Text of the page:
This is the first record that we can hear you singing on.
Yeah, it's definitely the first time I've had material with traditional vocalist effects, like reverb and delay, instead of changing the pitch. My relationship with my voice as an instrument has always been like a dance. There's an absence and there's a presence. It's weird, it feels like a new place for me but also, in a private way, like I'm communing with my teenage self again. I like that contradiction.
I can strongly connect to that, I often use my teenage years as an artist. When you're a teenager, you have energy and innocence that is much more knowing than you later acknowledge. Most people think teenagers are not to be taken seriously but when you think back to how strongly you felt about the world that seems crazy...
… And how strongly you felt as a child too. I found this old journal I wrote when I was nine, and when I was 13 I went back and annotated it. My nine-year-old self would be really excited or emotional, and my 13-year-old self would be really judgemental — like 'urgh, who is this kid?!' Now I'm 27 I open the journal and I relate more to my nine-year-old self. I relate to the boy who's not jaded, the one who had all his nerve endings exposed.
Where did the lyrics for the new album come from?
They're all recent and all — except for one song — improvised. I never sat down and wrote a word and then changed it to a better word. I recorded lots and lots of melodies and lyrics, if they were pure enough I left them like that. I didn't let my critical mind interrupt the outpouring.
Are there embarrassing bits? Did you ever wish you could better something but left it anyway?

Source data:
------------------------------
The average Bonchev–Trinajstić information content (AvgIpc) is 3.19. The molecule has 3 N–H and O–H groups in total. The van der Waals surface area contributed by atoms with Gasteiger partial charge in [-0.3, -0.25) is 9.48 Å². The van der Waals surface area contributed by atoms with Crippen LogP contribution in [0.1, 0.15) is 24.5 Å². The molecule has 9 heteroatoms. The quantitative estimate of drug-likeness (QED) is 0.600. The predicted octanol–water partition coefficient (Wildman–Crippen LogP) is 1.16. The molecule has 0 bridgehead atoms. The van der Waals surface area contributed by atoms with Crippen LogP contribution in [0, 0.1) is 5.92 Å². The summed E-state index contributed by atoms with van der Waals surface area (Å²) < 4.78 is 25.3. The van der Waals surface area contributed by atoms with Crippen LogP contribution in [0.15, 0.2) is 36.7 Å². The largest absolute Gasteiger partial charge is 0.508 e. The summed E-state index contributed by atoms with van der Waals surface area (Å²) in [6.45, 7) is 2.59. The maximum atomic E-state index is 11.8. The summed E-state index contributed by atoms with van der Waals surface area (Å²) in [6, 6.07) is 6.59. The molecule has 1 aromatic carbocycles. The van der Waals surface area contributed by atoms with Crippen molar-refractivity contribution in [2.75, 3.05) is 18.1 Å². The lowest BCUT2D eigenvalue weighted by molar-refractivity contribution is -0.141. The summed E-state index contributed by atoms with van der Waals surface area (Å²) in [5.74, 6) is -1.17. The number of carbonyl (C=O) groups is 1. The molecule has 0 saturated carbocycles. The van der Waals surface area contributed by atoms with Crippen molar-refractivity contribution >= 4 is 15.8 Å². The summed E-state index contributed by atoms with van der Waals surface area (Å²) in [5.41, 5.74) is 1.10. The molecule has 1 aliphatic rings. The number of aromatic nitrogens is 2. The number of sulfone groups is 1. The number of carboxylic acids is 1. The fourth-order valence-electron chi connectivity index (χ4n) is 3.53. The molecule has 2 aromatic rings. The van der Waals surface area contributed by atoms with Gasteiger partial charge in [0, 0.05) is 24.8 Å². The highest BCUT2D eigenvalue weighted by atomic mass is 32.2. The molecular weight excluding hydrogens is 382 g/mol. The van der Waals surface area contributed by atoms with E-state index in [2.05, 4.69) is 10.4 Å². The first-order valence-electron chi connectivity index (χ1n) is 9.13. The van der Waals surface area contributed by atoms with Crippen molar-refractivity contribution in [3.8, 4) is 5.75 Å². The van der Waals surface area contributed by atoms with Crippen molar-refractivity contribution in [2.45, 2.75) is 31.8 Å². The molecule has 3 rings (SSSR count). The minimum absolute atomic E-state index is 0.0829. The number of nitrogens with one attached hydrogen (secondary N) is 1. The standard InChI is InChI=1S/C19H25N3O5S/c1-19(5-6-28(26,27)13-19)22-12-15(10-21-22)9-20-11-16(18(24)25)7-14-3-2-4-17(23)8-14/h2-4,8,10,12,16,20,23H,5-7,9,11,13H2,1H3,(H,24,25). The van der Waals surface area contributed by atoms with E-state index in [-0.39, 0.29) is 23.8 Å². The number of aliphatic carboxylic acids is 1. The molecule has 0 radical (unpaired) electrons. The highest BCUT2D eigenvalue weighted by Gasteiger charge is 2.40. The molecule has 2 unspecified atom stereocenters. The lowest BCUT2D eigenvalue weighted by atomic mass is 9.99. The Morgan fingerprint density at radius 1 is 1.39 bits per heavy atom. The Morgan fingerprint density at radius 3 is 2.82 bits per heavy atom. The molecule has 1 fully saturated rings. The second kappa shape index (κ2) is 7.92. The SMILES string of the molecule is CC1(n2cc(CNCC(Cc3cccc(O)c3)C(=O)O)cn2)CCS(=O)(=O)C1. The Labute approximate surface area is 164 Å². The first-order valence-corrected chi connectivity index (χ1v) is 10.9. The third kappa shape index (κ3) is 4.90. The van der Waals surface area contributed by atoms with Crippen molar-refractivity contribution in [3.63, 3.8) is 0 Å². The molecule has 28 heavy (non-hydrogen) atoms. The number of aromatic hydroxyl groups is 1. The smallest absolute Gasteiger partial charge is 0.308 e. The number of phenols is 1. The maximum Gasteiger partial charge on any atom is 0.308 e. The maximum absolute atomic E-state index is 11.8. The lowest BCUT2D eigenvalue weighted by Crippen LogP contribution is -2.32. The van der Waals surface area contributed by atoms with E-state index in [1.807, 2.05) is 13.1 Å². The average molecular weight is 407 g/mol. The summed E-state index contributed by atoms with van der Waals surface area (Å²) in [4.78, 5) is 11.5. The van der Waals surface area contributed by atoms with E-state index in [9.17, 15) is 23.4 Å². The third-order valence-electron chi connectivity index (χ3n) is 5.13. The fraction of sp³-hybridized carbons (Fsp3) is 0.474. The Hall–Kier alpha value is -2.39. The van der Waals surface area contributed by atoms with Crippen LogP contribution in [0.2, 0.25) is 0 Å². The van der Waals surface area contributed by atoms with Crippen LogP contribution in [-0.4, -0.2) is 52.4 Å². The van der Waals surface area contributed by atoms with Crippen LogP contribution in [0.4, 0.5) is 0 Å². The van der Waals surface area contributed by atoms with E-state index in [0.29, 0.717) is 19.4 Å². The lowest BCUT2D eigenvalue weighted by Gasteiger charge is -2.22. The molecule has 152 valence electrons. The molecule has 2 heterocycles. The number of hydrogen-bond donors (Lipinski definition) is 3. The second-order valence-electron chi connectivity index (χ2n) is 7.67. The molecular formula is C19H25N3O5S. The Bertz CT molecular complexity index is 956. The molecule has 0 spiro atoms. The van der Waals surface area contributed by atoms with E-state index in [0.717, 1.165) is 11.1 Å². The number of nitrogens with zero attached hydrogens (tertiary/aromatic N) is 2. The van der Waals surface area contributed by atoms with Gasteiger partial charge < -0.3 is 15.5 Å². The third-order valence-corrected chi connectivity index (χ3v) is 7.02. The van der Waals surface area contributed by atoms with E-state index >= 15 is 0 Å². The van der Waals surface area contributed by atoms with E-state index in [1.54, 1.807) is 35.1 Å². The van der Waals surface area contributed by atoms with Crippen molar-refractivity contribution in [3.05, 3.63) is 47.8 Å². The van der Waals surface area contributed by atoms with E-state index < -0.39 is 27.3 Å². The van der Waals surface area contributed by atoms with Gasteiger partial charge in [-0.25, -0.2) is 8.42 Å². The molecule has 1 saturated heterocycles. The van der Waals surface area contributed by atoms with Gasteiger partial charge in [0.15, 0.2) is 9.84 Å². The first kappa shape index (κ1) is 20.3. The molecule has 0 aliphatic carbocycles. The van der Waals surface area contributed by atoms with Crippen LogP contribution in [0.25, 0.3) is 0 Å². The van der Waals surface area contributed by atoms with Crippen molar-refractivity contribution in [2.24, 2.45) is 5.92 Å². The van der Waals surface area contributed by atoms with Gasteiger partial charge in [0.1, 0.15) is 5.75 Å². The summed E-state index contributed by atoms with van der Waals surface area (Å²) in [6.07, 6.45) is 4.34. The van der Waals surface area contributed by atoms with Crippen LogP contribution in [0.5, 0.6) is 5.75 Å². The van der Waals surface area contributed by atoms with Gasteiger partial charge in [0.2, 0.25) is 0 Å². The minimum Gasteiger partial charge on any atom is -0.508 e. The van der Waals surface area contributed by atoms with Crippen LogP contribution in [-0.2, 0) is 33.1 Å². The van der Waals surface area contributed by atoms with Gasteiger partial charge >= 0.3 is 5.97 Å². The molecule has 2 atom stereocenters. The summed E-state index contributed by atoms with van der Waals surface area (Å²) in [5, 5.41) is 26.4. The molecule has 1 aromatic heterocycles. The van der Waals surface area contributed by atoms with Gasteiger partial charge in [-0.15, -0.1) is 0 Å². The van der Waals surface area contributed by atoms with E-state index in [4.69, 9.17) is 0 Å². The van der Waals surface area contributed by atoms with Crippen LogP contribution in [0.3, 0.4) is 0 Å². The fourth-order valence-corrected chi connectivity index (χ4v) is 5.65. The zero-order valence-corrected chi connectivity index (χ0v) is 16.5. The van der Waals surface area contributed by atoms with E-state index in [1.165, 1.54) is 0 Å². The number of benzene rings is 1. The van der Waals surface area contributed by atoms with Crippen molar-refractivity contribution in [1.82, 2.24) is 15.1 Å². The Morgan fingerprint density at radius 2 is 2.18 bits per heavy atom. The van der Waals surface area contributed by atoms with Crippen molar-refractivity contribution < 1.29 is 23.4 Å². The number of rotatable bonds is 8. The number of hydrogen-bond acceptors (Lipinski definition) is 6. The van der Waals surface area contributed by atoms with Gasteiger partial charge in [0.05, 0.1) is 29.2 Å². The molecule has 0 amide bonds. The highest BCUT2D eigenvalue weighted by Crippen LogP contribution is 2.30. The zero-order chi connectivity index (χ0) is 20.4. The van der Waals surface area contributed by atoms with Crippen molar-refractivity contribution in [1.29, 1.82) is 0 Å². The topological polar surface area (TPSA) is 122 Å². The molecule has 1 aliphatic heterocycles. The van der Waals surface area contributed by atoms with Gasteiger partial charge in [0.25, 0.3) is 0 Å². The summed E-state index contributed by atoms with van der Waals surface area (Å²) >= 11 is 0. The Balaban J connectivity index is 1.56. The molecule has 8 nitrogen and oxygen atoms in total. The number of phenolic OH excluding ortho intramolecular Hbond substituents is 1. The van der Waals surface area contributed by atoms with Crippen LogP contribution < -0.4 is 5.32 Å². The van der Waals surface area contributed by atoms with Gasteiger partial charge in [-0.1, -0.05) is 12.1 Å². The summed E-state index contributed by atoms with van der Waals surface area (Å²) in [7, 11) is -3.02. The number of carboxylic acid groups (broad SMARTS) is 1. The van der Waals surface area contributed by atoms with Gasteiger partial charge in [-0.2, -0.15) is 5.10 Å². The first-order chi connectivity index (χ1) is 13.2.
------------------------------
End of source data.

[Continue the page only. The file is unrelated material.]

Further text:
Absolutely. Not just lyrically but performance wise too. A lot of them were first takes. I didn't edit it at all, so I just had to embrace it if I made a weird noise with my saliva or if you could hear my asthma wheezing and I'm struggling to sing. In a lot of the songs I ended up crying, so I'm crying with asthma and it's totally unprotected.
You speak about vulnerability a lot, but I jotted down the word 'melancholia' too, because vulnerability doesn't have a positive or negative value, it doesn't have texture or taste.
When I was younger, I used to say I'm not making music I am getting catharsis for emotion. For me, vulnerability is an act of uncovering. It's a revealing; the idea of putting aside your armor and allowing pain to enter. On this record, I am communing with the ocean of sadness that I have as a person. I hate to go a little Freudian, but maybe it's to do with what shapes us as a young person when we begin to understand that we're separate individuals to our parents. There seems to be a lot of sadness in the world and I feel compelled to make something really beautiful out of it, for my music's sake and for my own sake as an individual.
The way you speak about sadness is not entirely negative. It sounds like you enjoy an element of it?
Absolutely. A very long time ago I was able to see sadness for what it is and feel a privilege from it, instead of pretending it's not there. If there's a sadness running through your life, you must attempt to tune yourself in to a frequency where you harmonize with it because it's never going to leave you. You can't kill a feeling deep inside of you. It's more about trying to make a chord out of your life with that frequency as a base. That's what healing is. It's not forgetting about something or denying it, it's harmonizing with it.